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Wenger’s Arsenal won’t win the title despite new signings



Few things in football are as dependable as the rhythm of an Arsenal season, and the 2016/17 campaign is already following the familiar grooves of the late Wenger years. New signings threaten to reinvigorate the side and recalibrate the trajectory of Arsene’s 20thyear in North London, but his stagnation is too deeply entrenched to be alleviated by individual upgrades. Their £93 million injection, dwarfed by Chelsea and both Manchester clubs, is well intentioned but cannot disentangle the tactical stubbornness that sees Wenger’s chances of a late career revival weaken year on year.

Sifting through the defects in Arsenal’s semi-fractured system is peculiarly difficult. Even though the glaring faults – hastily patched up with quick fix solutions in recent years – have finally been repaired with the signings of Granit Xhaka and Shkodran Mustafi, a fourth league title still feels strangely out of reach.

What Arsenal lack is a ruthless complexity, the sort of unhinged variation that Thierry Henry and Dennis Bergkamp brought them – slicing through Wenger’s arthritic formation with the chaos of true genius. Mesut Ozil and Alexis Sanchez perform similar feats in quick bursts, but by spring Arsenal begin a withering process just as their rivals bloom.

From the measured, gradually disarming methodology of Pep Guardiola’s transitions to the frantic, screaming decoy runs of Jurgen Klopp’s counters, the “creative freedom” seen at the highest level is in fact nothing of the sort. These synchronised moves are the result of endless repetition on the training field until they become instinctive, offering the illusion of telepathy and imagination when emerging from the shadows of the training pitch.

Arsenal, of course, work tirelessly on attacking tactics themselves, but the familiar stutters in August and nose dives in March reveal the tiredness of Wenger’s approach. The moments of maverick inspiration – usually conjured by Sanchez or Ozil – disrupt the monotony of Arsenal’s predictable build-up play rather than form part of a more complex overall pattern, the basic rhythm of which hasn’t swayed in at least a decade. From the formation shape to the specific sequences of passing and running, Arsenal rarely surprise their Premier League opponents.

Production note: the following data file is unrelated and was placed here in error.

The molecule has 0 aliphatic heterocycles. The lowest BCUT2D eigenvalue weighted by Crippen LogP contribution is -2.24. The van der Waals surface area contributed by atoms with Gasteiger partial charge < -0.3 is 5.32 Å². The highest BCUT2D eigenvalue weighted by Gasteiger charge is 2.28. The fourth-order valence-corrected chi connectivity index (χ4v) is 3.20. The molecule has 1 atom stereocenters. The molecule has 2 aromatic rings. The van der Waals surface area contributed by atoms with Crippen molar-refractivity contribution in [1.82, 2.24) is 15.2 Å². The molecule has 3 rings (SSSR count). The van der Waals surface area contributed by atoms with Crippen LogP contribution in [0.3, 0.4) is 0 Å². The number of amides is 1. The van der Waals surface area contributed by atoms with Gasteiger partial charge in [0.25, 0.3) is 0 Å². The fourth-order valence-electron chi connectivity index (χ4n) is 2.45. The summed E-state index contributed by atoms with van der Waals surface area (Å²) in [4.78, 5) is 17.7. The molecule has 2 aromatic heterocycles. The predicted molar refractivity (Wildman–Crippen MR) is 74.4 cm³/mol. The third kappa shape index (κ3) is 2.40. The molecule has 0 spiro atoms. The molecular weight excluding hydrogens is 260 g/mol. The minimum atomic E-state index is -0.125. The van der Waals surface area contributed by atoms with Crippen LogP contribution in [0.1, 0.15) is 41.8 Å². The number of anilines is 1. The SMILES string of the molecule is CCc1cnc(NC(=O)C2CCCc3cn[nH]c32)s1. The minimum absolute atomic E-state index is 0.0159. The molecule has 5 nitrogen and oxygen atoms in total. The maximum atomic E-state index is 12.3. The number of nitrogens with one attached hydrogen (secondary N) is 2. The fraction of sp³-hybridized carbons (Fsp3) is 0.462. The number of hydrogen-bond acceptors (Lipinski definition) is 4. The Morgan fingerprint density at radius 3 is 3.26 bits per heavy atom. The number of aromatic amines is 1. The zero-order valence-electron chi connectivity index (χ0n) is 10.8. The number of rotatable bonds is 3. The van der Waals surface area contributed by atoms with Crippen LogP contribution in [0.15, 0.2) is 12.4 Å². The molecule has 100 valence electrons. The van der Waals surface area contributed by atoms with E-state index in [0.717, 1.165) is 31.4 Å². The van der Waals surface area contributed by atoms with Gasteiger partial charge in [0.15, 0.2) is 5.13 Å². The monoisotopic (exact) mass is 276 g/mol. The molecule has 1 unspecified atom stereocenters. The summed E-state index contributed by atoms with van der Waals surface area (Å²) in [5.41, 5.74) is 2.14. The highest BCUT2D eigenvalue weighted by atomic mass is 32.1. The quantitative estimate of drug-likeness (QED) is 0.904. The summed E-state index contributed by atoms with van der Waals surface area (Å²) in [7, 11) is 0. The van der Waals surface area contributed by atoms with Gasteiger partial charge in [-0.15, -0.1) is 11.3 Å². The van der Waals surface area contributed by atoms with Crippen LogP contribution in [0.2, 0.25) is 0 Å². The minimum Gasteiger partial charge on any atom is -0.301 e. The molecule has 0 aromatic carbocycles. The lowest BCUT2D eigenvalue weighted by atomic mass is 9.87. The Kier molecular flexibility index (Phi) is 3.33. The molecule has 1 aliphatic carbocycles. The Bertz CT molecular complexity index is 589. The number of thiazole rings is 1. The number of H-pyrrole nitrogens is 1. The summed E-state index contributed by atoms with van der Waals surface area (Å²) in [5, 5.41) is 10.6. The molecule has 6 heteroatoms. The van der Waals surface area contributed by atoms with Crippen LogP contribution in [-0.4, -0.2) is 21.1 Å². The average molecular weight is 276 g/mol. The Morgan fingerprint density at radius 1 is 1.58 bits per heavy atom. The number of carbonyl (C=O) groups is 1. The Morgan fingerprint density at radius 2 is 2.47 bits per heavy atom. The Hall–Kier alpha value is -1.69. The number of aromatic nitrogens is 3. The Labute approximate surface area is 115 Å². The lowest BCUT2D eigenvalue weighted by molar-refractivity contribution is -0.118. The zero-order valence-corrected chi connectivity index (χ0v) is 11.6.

This is not necessarily Wenger’s fault. Football is an endlessly creative process. Its popularity is built on constant evolution, our continued fascination relying upon a sense that the league is a throbbing, living organism that moves either in fashion cycles or with fresh innovation. This is why the turnover of top level coaches will always be high, and why youth is always preferred (by fans at least, if not by financially motivated boardrooms).

Wenger should not be blamed for failing to adapt with the times or deviate from his preferred system. Few managers ever last more than a decade or so at the top, with the most notable exception being Alex Ferguson – who constantly reinvented himself in unprecedented ways. Everyone, except Fergie, eventually becomes outdated and unsuccessful.

Except that finishing consistently in the top four does not – objectively speaking – automatically equate to failure. The Wenger Debate refuses to go away possibly because it resonates on some deep level with one of the core principles of football fandom.

Those who choose to define Wenger by his 12 years without a league title (as opposed to praising his consistent qualification for the Champions League) are rejecting the robotic, clinically-inclined pragmatism that dominates our corporatized sport.

In football, as in life, stagnancy is death. Striving for progress, illusory or not, underpins everything in our lives. Feeling optimistic about an upwards trajectory – be it our careers, relationships, or love for a football club – is the fuel that keeps us scurrying in our hamster wheels, ignoring the looming shadow of sterility that can threaten to engulf us all on gloomy Monday mornings. The modern fan has to employ a special kind of double-think, indulging in a wilful ignorance of the stagnant power balance in English football.

The genius of sport is that everything resets to zero once a year, allowing optimism to surge through the veins even if, historically and statistically, your team isn’t likely to get any better. It is why Leicester City’s league title was so symbolically significant; it was a genuine shattering of the status quo and enough to feed the giddiest of August prophesies in all of us for at least the next 10 years.

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